This past spring, we in the Boston area experienced four Nor'easters in the period of three weeks. The cleanup continues, and there are more than a few in the tree removal business driving around in brand new pickup trucks. When my wife and I wanted some pine trees removed from our backyard, we made some calls to local companies. Most had full voicemail machines, while others simply didn't return calls. One guy showed up and didn't even turn his truck off. He stepped out of the cab, barked out a number, shook my hand, and left in his $65,000 Silverado.
Taking a walk on Monday morning, Allison and I came across a tree crew setting up and we asked for a business card. To our surprise, the owner (a young man of about 25 or so) showed up two hours later to give us a price that was $3,000 less than his closest competitor. I immediately got the feeling that he would've come down even lower, had I balked. When I asked how soon he could get the work done, he replied, "How's Wednesday look?" Still, his team showed up in their Sanford & Sons-quality pickup truck and, despite the fact that they were lousy communicators (days went by without hearing from them), they completed the work and did a great job.
Here's the thing, you don't need me and my little blog to tell you that selling on price can lead to financial disaster. And just about everything that I do has the common message, "Sell solutions, not print." But today, I want to step away from that theme and speak to those who low-ball that first order just to get in the door.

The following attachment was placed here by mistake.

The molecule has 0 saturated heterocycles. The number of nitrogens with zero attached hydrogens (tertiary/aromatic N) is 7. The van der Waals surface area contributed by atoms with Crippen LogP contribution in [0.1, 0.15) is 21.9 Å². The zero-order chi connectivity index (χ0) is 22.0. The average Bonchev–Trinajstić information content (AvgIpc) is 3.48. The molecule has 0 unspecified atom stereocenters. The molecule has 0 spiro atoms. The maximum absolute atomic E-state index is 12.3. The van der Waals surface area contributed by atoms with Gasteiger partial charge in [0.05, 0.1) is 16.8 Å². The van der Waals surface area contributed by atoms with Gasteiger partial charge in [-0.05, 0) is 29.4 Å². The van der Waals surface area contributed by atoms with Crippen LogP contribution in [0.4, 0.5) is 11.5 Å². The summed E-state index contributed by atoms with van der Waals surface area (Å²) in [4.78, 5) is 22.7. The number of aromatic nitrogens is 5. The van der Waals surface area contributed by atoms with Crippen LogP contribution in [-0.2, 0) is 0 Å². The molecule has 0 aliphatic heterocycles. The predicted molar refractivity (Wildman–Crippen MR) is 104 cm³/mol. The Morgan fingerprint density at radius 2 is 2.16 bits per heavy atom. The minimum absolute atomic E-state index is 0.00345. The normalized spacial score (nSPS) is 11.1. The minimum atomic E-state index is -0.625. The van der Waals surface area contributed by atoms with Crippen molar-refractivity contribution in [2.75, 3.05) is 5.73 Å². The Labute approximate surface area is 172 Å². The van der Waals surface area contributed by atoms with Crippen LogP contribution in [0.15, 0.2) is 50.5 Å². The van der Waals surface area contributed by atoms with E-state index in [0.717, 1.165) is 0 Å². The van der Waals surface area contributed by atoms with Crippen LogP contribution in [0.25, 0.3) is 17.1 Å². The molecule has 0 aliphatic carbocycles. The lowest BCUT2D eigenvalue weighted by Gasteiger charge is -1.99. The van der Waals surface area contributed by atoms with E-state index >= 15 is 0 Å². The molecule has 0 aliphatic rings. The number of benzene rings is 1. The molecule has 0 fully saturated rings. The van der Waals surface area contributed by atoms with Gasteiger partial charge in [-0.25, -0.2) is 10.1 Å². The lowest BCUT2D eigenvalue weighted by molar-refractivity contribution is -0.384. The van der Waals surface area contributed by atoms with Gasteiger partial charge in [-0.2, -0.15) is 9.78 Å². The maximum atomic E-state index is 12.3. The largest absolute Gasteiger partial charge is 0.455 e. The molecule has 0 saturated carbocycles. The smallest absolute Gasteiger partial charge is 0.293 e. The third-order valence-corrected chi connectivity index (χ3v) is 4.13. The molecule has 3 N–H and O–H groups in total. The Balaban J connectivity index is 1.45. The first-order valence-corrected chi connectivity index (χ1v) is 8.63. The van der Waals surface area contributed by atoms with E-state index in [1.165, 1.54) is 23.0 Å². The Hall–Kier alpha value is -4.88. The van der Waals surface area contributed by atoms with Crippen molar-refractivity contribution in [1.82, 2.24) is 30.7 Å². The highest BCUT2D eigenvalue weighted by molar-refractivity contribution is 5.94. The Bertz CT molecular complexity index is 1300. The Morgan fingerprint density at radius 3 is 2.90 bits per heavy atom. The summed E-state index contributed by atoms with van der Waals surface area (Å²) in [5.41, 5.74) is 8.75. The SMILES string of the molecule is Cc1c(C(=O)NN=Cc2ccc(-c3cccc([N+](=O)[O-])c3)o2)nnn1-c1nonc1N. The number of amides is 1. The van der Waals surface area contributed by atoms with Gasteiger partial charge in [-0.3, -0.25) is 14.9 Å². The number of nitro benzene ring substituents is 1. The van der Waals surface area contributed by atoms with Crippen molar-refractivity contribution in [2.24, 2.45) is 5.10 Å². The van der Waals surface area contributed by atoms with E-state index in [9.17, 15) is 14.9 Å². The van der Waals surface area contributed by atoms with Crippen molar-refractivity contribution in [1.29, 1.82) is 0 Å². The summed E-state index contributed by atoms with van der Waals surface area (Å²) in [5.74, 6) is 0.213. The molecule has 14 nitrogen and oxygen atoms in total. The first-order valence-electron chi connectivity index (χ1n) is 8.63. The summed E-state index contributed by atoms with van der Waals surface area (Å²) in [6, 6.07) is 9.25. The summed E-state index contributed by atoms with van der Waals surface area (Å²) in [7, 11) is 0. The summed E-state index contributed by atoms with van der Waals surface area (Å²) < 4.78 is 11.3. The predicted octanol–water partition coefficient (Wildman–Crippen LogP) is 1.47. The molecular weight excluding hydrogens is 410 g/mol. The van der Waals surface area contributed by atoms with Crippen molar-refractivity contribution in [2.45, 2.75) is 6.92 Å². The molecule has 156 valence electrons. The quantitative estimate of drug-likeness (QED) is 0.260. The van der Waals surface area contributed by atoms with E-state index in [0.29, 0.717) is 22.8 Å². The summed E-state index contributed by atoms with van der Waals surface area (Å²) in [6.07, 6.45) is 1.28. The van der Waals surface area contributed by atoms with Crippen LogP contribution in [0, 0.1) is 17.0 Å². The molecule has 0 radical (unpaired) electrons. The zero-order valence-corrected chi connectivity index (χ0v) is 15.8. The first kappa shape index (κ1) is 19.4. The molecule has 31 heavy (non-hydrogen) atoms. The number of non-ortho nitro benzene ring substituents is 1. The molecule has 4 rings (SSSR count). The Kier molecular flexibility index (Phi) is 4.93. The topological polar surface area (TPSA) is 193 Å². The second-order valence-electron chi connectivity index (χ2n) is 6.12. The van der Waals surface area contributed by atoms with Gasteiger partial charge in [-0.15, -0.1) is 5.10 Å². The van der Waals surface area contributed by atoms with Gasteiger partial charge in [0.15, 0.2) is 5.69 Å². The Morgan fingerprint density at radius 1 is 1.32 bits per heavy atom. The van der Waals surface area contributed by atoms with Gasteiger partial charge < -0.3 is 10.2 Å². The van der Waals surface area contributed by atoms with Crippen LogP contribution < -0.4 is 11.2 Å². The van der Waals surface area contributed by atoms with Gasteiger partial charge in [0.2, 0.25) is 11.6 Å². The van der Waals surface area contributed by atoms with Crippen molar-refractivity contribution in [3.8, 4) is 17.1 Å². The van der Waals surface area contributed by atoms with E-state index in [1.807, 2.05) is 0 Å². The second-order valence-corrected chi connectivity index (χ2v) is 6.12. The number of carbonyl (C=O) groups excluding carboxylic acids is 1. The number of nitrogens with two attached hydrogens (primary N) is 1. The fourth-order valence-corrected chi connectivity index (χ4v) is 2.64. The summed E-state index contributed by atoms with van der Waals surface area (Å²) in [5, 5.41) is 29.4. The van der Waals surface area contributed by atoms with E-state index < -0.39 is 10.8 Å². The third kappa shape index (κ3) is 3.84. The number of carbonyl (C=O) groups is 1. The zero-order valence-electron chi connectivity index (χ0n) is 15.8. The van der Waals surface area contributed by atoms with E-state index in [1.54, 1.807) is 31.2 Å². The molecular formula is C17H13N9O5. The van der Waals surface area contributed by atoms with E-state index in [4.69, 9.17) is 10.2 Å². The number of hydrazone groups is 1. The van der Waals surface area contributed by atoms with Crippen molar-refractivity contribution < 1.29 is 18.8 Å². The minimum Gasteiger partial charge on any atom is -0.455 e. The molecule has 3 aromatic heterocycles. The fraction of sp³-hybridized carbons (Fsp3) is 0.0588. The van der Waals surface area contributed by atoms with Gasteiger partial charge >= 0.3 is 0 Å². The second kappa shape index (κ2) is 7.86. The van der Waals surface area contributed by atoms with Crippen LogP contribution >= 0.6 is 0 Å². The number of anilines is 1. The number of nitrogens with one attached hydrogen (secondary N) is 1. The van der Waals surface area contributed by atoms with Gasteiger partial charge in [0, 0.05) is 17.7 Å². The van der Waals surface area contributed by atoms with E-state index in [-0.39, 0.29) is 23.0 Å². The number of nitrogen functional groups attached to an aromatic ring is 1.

The mistake that our young tree-remover made wasn't just that he left money on the table, it's that he missed on a few opportunities to expand on his $2,900 sale. What about thinning the other trees on the property? And stump grinding? Could we stick his sign in our front yard for a couple of weeks? Do we know of anyone else who needs tree work?
Returning from Print 18, I learned that he left a helmet and the toolbox behind, so I will be seeing young Zach again and hope to get the chance to sit down with him and offer some advice.
You can undercut the competition on price, but make up for it with service and quality and that low bit becomes an investment.
This example isn't a perfect correlation to print sales, because there are not a lot of solutions to be offered in the tree removal business. Price and reputation are your door-openers. The key is to make the most of the opportunity, or else you will go the way of those low-budget airlines like Primera Air, which announced on Oct. 2, 2018, that it was shutting down operations just two weeks after flying my youngest daughter from London to Boston and back.